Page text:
t1ha0_ia32aes_noavx: 72 ticks, 0.5669 clk/byte, 5.292 Gb/s @3GHz
t1ha0_ia32aes_avx: 78 ticks, 0.6142 clk/byte, 4.885 Gb/s @3GHz
t1ha0_ia32aes_avx2: 78 ticks, 0.6142 clk/byte, 4.885 Gb/s @3GHz
Simple bench for AES-NI (large keys, 262144 bytes):
t1ha0_ia32aes_noavx: 38607 ticks, 0.1473 clk/byte, 20.370 Gb/s @3GHz
t1ha0_ia32aes_avx: 38595 ticks, 0.1472 clk/byte, 20.377 Gb/s @3GHz
t1ha0_ia32aes_avx2: 19881 ticks, 0.0758 clk/byte, 39.557 Gb/s @3GHz
A bit about the internal device In a little more detail, t1ha is built according to the Merkla-Damgard scheme (in the "wipe-pipe" version) with hardening from the data size and the additive value. Within the main compressive cycle, a 256-bit state is used, with the same size of the input block. And for each data operand, two injection points with cross pollination are realized. At the end of the compression cycle, 256-bit state is compressed to 128 bits.
When performing the described operations, 64-bit operations are used, which are combined into mixers ARX (Add-Rotate-Xor) and MUX / MRX (Mul-Rotate-Xor). It is important that all these calculations are arranged in such a way as to allow parallel operation of most operations and dense laying of u-ops both in the pipeline and in the x86_64 executing devices. Due to this, a fairly good quality is achieved with an almost limiting hashing speed of long keys.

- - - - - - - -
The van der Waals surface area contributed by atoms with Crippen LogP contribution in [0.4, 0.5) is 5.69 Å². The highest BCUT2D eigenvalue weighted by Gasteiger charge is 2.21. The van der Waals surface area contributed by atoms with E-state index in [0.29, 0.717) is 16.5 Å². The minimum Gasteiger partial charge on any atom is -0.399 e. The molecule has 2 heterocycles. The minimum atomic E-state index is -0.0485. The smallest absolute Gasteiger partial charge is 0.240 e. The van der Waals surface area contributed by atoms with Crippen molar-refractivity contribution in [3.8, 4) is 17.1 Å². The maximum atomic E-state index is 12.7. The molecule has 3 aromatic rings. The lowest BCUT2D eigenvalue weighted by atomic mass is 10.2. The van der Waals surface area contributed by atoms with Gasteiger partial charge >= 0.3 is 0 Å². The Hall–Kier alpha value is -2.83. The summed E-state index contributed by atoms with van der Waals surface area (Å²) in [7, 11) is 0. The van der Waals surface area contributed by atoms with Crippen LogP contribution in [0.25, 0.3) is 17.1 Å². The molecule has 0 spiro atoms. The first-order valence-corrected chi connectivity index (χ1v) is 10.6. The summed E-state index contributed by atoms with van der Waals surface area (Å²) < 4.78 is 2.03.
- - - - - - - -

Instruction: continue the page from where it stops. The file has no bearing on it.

It should be noted that the compressing cycle is only started for blocks of sufficient size. If the data is less, then the intermediate 128-bit state will consist only of the size of the key and the salting value.
Further, the remaining tail of the data in batches of 64 bits is mixed alternately to the halves of the 128-bit state. In conclusion, the state is mixed simultaneously with compression to a 64-bit result. An important feature of t1ha here is the use of a mixer based on a wide multiplication (128-bit product of two 64-bit multipliers). This allows to implement qualitatively mixing with a good avalanche effect for fewer operations. Despite the fact that wide multiplication is relatively expensive, fewer operations allow t1ha to process short keys in a record low number of processor cycles.
It should be noted that the mixer used based on wide multiplication and exclusive OR is not ideal. Despite the fact that t1ha passes all SMHasher tests, the author has an idea about the consequences of non-injectivity. Nevertheless, the resulting quality appears to be rationally sufficient, and in the plans for the development of the t1ha line, the intention to provide a slightly better option is already reflected.
The rest is .
Thank you for attention. All good.